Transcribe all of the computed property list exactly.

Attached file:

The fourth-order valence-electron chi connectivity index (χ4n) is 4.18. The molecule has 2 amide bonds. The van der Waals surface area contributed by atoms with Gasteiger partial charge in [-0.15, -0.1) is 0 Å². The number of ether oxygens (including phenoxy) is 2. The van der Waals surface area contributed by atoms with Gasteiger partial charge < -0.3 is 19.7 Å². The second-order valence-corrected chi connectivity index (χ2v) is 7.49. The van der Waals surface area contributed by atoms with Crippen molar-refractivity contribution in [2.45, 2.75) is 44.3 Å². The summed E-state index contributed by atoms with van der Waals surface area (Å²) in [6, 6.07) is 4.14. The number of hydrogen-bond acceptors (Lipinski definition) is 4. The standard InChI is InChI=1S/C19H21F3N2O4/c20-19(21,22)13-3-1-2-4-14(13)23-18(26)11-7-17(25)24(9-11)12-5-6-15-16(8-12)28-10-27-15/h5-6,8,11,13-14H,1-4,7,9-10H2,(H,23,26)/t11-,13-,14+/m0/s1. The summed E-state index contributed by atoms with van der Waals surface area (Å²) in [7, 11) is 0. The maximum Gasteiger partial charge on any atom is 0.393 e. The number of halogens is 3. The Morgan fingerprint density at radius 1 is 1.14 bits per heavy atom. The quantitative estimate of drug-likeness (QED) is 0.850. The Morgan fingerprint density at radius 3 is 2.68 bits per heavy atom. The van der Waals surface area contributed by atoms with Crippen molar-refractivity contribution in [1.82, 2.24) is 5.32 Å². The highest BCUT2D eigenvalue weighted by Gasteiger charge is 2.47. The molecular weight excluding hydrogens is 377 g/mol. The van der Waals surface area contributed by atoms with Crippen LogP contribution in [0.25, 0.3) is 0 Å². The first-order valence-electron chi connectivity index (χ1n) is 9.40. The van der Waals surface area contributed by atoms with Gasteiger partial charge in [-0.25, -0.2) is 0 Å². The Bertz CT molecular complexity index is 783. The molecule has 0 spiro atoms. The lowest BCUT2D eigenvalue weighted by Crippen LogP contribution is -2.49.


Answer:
The fourth-order valence-electron chi connectivity index (χ4n) is 4.18. The molecule has 2 amide bonds. The van der Waals surface area contributed by atoms with Gasteiger partial charge in [-0.15, -0.1) is 0 Å². The number of ether oxygens (including phenoxy) is 2. The van der Waals surface area contributed by atoms with Gasteiger partial charge < -0.3 is 19.7 Å². The second-order valence-corrected chi connectivity index (χ2v) is 7.49. The van der Waals surface area contributed by atoms with Crippen molar-refractivity contribution in [2.45, 2.75) is 44.3 Å². The summed E-state index contributed by atoms with van der Waals surface area (Å²) in [6, 6.07) is 4.14. The number of hydrogen-bond acceptors (Lipinski definition) is 4. The standard InChI is InChI=1S/C19H21F3N2O4/c20-19(21,22)13-3-1-2-4-14(13)23-18(26)11-7-17(25)24(9-11)12-5-6-15-16(8-12)28-10-27-15/h5-6,8,11,13-14H,1-4,7,9-10H2,(H,23,26)/t11-,13-,14+/m0/s1. The summed E-state index contributed by atoms with van der Waals surface area (Å²) in [7, 11) is 0. The maximum Gasteiger partial charge on any atom is 0.393 e. The number of halogens is 3. The Morgan fingerprint density at radius 1 is 1.14 bits per heavy atom. The quantitative estimate of drug-likeness (QED) is 0.850. The Morgan fingerprint density at radius 3 is 2.68 bits per heavy atom. The van der Waals surface area contributed by atoms with Crippen molar-refractivity contribution in [1.82, 2.24) is 5.32 Å². The highest BCUT2D eigenvalue weighted by Gasteiger charge is 2.47. The molecular weight excluding hydrogens is 377 g/mol. The van der Waals surface area contributed by atoms with Crippen LogP contribution in [0.25, 0.3) is 0 Å². The first-order valence-electron chi connectivity index (χ1n) is 9.40. The van der Waals surface area contributed by atoms with Gasteiger partial charge in [-0.25, -0.2) is 0 Å². The Bertz CT molecular complexity index is 783. The molecule has 0 spiro atoms. The lowest BCUT2D eigenvalue weighted by Crippen LogP contribution is -2.49.